February 28, 2000 12:00 PM

Daniel Katz had picked out a perfect site for his June 1998 wedding to Maggie Lear: a secluded clearing in a Vermont forest. And the ardent environmentalist wasn’t about to let Mother Nature rain on his parade. When it began drizzling, Katz, 38, nixed suggestions that they dash to the reception tent. Instead he led his bride and 150 dripping guests on a 10-minute hike to the nuptial meadow. “Dan wanted it to be outside,” says best man Richard Tait. “His soul is just an outside soul.”

And why shouldn’t he want to share the moment with a few trees? As executive director of the nonprofit Rainforest Alliance, Katz helped pioneer an innovative tactic in the fight to preserve forests. Since 1990 his group’s SmartWood program has been awarding seals of approval to environmentally responsible loggers. The idea: SmartWood labels let shoppers for wood products know they aren’t contributing to clear-cutting or other damaging practices. To date the group has certified nearly 100 forestry operations worldwide. Retailers such as Home Depot, which recently revised its purchasing policy to give preference to certified lumber, are onboard—along with plenty of tree-hugging celebs.

“The more people demand certified lumber, the more a market for it will develop,” says folkie James Taylor, who used SmartWood to build a home, as did Olivia Newton-John. Jay Leno’s Tonight Show desk is a SmartWood specimen, and Kevin Bacon, Jackson Browne and Rosanne Cash have strummed SmartWood guitars at the New York City-based Rainforest Alliance’s fund-raisers. “Dan is a committed guy,” says Cash. “He’s inspiring.”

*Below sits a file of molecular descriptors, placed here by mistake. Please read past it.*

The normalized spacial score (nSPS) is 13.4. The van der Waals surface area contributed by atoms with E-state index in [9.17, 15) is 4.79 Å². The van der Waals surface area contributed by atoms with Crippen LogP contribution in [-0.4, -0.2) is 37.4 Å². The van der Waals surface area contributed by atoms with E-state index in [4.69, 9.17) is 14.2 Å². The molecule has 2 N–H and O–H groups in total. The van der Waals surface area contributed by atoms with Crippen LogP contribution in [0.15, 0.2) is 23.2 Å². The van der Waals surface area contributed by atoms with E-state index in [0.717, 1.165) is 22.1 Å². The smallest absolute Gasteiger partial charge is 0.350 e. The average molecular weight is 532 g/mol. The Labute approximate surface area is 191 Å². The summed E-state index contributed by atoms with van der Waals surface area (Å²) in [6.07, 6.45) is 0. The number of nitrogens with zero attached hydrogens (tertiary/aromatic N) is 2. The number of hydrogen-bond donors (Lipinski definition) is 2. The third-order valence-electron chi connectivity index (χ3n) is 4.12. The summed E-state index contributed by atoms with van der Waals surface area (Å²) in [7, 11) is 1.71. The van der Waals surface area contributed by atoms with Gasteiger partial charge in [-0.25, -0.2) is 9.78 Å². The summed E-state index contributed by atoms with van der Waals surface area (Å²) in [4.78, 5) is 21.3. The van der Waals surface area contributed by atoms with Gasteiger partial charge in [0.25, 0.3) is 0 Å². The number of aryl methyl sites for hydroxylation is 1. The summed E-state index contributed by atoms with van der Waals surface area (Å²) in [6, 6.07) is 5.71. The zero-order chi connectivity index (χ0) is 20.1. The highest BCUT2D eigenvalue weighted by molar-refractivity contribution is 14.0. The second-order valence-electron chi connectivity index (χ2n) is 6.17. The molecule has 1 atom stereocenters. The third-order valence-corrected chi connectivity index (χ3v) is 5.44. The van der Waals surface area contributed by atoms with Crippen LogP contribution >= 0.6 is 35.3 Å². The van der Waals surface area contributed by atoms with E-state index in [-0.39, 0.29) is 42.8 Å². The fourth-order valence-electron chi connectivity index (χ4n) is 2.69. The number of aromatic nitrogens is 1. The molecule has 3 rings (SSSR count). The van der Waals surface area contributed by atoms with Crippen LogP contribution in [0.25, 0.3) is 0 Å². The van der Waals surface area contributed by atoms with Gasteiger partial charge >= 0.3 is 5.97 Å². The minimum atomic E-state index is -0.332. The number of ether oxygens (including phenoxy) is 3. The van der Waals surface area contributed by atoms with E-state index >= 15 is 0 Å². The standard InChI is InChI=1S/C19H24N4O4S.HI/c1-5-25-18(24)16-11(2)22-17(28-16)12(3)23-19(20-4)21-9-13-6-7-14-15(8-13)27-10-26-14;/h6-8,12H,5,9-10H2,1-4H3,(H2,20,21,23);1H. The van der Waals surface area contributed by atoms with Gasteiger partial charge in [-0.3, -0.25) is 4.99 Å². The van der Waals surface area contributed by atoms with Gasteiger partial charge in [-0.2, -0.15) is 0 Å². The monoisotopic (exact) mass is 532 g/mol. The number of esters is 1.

Just not to everyone—yet. Most major logging companies have resisted signing on, and only about 0.5 percent of the world’s lumber products are made from certified wood. But the forestry industry has begun its own certification program (criticized by some environmentalists as too lenient), and other groups have followed the lead of Katz’s group. Says Hank Cauley, executive director of the nonprofit Forest Stewardship Council: “SmartWood was visionary in developing a certification program that is now a movement worldwide.”

Katz didn’t always pine to be an activist. Reared in Cincinnati, the son of a civil engineer and a home-maker studied Chinese at Ohio State University and was working at a Wall Street law firm in 1986 when he attended a seminar about the destruction of the rain forest. Galvanized, he turned to the stranger next to him, he says, and asked, “Are you ready to do something?”

Katz was. Within months he had quit his job, and with $500 in blackjack winnings to tide him over, he was able to focus on his new cause. “We were an incredibly scrubby group,” he says. His chutzpah helped change that. At lunch with an heiress in 1987, he recalls, he responded to her offer to donate $10,000 to the fledgling Rainforest Alliance by saying, “Twenty thousand would be better.” He got it.

The Alliance employs 40 staffers and wields a budget of $4.5 million, most of it from grants, donations and SmartWood fees. To win certification, foresters (who pay evaluators a fee based on the size of their property) must show that they don’t damage the local environment or the forest’s ability to regenerate. “Our bottom line is conservation,” says Katz.

When he’s not overseeing Smart-Wood efforts in Vermont or Costa Rica, Katz shares a Manhattan apartment with wife Maggie Lear, 40, an executive with her family’s charitable foundation (and the daughter of TV producer Norman Lear), and their 5-month-old son Griffin. “It’s hard to come to work sometimes, because I just want to play with him,” says Katz. But fatherhood, he adds, has made him “even more intense” about his mission: “Our job is to hold the fort for future generations.”

Samantha Miller

Lisa Kay Greissinger in New York City

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